After years of uncertainty, finally Irish business has cause today for a little optimism.

After facing more cliff edges than the hero in an epic survival movie, Irish firms can now take a little comfort from Boris Johnson's comprehensive victory in yesterday's election.

It is a result which should, barring a further unforeseen twist (which can never be ruled out) lead to the passing of the Brexit Withdrawal Agreement in the House of Commons before the January 31st deadline.

That will then herald in the start of the next phase of negotiations on the future trade relationship between the UK and EU.

"As we now look to the long-term relationship for the UK and EU, getting the best deal is going to be far more important than getting a quick deal," said John McGrane, Director-General of the British Irish Chamber of Commerce. 

"This will be the most important trade deal that has ever been negotiated by either party and millions of businesses will be looking on as choices are made that will directly impact their trade and the livelihoods of countless employees and communities," Mr McGrane said. 

The settling of nerves was immediately apparent in the markets.

The ISEQ was up almost 3% this lunchtime, led by companies such as Dalata, Bank of Ireland, AIB, Kingspan and Ryanair, all of whom have significant skin in the game in the UK market. 

The FTSE is also up by nearly 2%, a little less than the Irish index, reflecting perhaps that the UK markets had already priced in a Conservative overall majority.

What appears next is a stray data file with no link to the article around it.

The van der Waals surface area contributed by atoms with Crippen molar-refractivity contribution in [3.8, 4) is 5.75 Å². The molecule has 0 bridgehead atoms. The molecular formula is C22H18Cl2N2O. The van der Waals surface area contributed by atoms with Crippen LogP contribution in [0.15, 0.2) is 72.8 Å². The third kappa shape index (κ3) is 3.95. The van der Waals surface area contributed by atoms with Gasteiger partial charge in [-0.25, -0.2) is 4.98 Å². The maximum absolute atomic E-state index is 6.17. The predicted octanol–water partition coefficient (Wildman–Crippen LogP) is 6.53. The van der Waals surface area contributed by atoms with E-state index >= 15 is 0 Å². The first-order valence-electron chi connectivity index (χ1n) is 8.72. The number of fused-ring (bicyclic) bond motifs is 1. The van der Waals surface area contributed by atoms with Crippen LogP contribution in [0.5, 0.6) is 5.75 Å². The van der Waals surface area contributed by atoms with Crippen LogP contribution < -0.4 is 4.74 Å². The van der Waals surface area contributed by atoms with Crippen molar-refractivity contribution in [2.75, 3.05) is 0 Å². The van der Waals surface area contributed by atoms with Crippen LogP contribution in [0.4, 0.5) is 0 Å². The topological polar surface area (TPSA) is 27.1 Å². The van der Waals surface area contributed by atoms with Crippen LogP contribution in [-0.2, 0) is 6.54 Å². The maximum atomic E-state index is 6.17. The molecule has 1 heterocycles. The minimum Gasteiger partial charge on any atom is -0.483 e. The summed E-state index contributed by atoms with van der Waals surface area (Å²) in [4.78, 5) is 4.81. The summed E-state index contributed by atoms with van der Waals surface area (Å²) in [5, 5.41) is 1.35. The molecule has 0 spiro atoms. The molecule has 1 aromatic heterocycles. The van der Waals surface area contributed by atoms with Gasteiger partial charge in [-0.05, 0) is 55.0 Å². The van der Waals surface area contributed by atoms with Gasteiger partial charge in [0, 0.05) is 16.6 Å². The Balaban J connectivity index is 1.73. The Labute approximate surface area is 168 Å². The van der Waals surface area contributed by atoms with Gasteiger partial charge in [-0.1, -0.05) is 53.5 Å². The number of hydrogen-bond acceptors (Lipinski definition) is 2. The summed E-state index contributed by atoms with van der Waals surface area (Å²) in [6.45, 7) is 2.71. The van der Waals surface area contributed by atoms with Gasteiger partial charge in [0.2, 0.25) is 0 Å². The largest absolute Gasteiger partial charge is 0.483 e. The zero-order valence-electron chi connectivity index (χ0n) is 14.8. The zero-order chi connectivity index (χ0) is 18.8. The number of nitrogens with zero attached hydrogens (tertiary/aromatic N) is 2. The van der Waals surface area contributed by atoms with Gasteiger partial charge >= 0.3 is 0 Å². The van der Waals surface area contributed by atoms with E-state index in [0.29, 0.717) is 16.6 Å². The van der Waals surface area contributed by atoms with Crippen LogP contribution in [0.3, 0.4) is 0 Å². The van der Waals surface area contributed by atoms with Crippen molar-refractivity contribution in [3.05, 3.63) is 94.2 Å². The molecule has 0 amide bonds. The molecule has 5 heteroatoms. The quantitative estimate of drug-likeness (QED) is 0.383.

Sterling too bounced on the back of the news - strengthening 2% almost immediately after the exit poll results were released last night, its largest intraday movement since 2001. 

It has since eased back slightly to around the 83.4 pence to the euro mark by lunchtime. 

Overall this is not great news for Irish importers, who will now pay more to buy goods and services coming from the UK. 

Nor is it good for Northern Ireland farmers who are selling into euro currency areas. 

But it is positive for Irish exporters, whose products will be cheaper in the British market as a result. 

"The pound has rallied over 11% against the euro since August and could gain further ground in the coming weeks," said Lee Evans, Head of FX Trading and Strategy at Bank Of Ireland Markets & Treasury.

"However, currency markets will quickly turn their focus to the negotiation of a new EU/UK Free Trade Agreement which could limit sterling strength in the new year," he added. 

The currency fluctuations will also prove a pick-me-up for the Irish tourist industry, which has been struggling this year to maintain the flow of British visitors into Ireland. 

Latest data from the CSO shows that in the first 10 months of 2019, the inflow of tourists from the UK is up just 1%.